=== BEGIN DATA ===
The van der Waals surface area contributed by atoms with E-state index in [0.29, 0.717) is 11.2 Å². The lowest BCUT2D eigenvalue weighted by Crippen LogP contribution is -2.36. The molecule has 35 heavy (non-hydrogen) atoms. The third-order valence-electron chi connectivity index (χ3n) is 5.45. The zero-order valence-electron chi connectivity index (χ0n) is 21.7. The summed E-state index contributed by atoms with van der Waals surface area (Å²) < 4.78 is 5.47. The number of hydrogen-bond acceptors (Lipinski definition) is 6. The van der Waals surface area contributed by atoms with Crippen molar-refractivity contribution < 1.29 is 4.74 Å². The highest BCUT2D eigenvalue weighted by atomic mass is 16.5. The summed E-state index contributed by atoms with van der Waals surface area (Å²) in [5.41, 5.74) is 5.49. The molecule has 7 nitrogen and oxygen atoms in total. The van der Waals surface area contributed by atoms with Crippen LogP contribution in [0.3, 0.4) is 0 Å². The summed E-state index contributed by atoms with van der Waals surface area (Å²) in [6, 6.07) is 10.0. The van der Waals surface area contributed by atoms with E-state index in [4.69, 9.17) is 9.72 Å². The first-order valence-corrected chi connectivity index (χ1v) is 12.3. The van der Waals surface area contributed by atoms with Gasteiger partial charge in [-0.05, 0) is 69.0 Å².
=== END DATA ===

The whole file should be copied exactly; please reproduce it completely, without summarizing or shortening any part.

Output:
The van der Waals surface area contributed by atoms with E-state index in [0.29, 0.717) is 11.2 Å². The lowest BCUT2D eigenvalue weighted by Crippen LogP contribution is -2.36. The molecule has 35 heavy (non-hydrogen) atoms. The third-order valence-electron chi connectivity index (χ3n) is 5.45. The zero-order valence-electron chi connectivity index (χ0n) is 21.7. The summed E-state index contributed by atoms with van der Waals surface area (Å²) < 4.78 is 5.47. The number of hydrogen-bond acceptors (Lipinski definition) is 6. The van der Waals surface area contributed by atoms with Crippen molar-refractivity contribution < 1.29 is 4.74 Å². The highest BCUT2D eigenvalue weighted by atomic mass is 16.5. The summed E-state index contributed by atoms with van der Waals surface area (Å²) in [5.41, 5.74) is 5.49. The molecule has 7 nitrogen and oxygen atoms in total. The van der Waals surface area contributed by atoms with Crippen LogP contribution in [0.3, 0.4) is 0 Å². The summed E-state index contributed by atoms with van der Waals surface area (Å²) in [6, 6.07) is 10.0. The van der Waals surface area contributed by atoms with E-state index in [4.69, 9.17) is 9.72 Å². The first-order valence-corrected chi connectivity index (χ1v) is 12.3. The van der Waals surface area contributed by atoms with Gasteiger partial charge in [-0.05, 0) is 69.0 Å².